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NL ARCHITECTS. Mandarina Duck

A NEW SHOP. Mandarina Duck will extend its impressive reputation in the field of designer bags with a collection of clothes and accessories, the so-called small items. The reinvention of it's own identity (a perpetual process in the fashion industry) asks for new shop design to present the new product lines. Since shopping became the number one distraction of the contemporary urbanite all important labels and brands are in a 'battle' to create the most convincing environment for this new form of entertainment. The new ideas are launched and tested in the main platforms of the corporate identities, the flagship stores or ambassador shops. From these focal points of exchange the new identity spreads bit by bit over the local stores.


This notion was the starting point for 'a store with no architecture'; a shop that consists of furniture and products only. These will be orchestrated in any chosen environment, in any hull. The relatively 'light' elements will determine the display and atmosphere. If they turn out to be successful they can be used in other MD shop too. By using a catalogue of specifically designed Mandarina Duck furniture and inserting it in a specific spatial condition every new shop can be identified as MD but still appear very different from all others.

Space can be considered the biggest luxury of all. In many stores this is apparent in the virtual absence of sellable items. The objective is to stress the exclusivity of the brand. The central idea of the New Shop is similar but different. The aim is to create a series of freestanding objects that are 'countable': the Cocoons. They direct a sense of spaciousness but at the same time contain numerous products in their interiors. The shop looks empty but is full.

The Cocoons express their content in an indirect, derivative way. In a sexy fashion they conceal the objects of desire. The Pinwall shows the items as bulges from a wall, the vacuum wall presents them free floating and compressed, the Inverse Clothes Rack is a steel wrap around clothes on hangers, only accessible from its inside, some products are supported by light. The Incubator makes it possible to feel and hold the secured small items that are stored behind glass. Some of the dressing rooms are designed as circles in a cornfield.

The first test case is Rue Saint Honoré in Paris. This shop will consists of two stories, the second bigger than the first. The classic problem of seducing clientele to enter a second level is countered with the Rotating Spiral Stair. The slow movement of this large helix is inviting, it is 'beaming you up' to the other floor. The advantage of this invention, besides its theme park-like attraction is logistic gain: every time you arrive on the second floor this will be in a different position. The Rotating Spiral Stair becomes a signboard in the interior, a logo for the shop: the enhanced symbol of itself.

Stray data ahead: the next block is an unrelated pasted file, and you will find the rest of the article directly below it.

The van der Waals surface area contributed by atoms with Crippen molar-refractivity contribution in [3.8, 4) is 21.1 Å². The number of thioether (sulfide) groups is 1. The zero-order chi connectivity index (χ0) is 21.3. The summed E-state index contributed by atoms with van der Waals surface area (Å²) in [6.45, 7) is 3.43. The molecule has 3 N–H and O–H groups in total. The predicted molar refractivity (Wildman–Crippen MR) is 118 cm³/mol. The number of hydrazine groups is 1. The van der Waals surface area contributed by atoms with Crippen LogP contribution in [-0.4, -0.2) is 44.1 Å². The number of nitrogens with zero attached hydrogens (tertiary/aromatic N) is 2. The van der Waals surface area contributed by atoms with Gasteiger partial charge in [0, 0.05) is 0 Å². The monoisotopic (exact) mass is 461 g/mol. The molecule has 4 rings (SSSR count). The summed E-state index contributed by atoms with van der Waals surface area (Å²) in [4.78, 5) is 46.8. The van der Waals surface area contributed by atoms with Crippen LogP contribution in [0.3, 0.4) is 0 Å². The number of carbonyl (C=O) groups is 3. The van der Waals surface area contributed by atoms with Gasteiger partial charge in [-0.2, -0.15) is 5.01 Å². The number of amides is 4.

Elements Description:

1. Pallet Tunnel: It's an object made out of sculputural elements that are normally used for transportation of goods in a compact way: pallets. We made them out of a transluscent plastic in order to illuminate the object as a whole and let the items that are on display hint at their presence. The objective is to enhance a state of desire. The pallets wrap around creating a slightly higher floor in the object thus allowing a slightly different perpective through the shop. Once you're in the tunnel a more intimate relation with the products is established.

2. Incubator: The small items display. Normally these objects are behind glass and affection is only established visually. The incubator allows a more sensory experience; you can touch the items, hold them, feel them.

3. Inverse clothes rack: The sybol for the shop concept as a whole. Normally clothes racks expose their content explicitly; in the face. The shape of the inversed clothes rack is derived from it's content (clothes on hangers) thus indicating in a more indirect but hopefully more attractive way what it is about. Evoking a kind of curiousity, a longing for the products. The cocoon creates an identifyable ('countable') but strange object in the room in order to resolve the paradox to be exclusive and to have many products on display at the same time.

4. Counter = long in order to serve many customers and to put variable products or information on display. Color: Mandarina Duck Yellow.

5. Vacuumwall: Easy-to-change display for clothes. Two sheets of tranparant plastic hold the fashion item; they seem to be suspended in the air.

6. Curtain room: 3 Circular multi-platvorm displays for bags. 10 Kilometers of a small steel-beats-chain-curtain create a 'permeable wall', a 'room' that can be accessed or left at any point. The elegant curves appear as a result of the offset of the display dishes, such that you can freely browse around them.

7. Socle: mini version of pallet tunnel for display of bags.

8. Fluo-cupboards: shelfs made out of fluorescent light fixtures; products 'supported' by light only. No distinction between shelf and fixture.

9. Mirror boxes: a version of small items display.

10. Pinwall: aluminum steel pipes can be pushed in or out the surface such that products (mainly bags) can be displayed. On the shopwindow side of the pinwall the impression will be visible; the mergandize is shown in an indirect way: a 3D xray.

NL Architects



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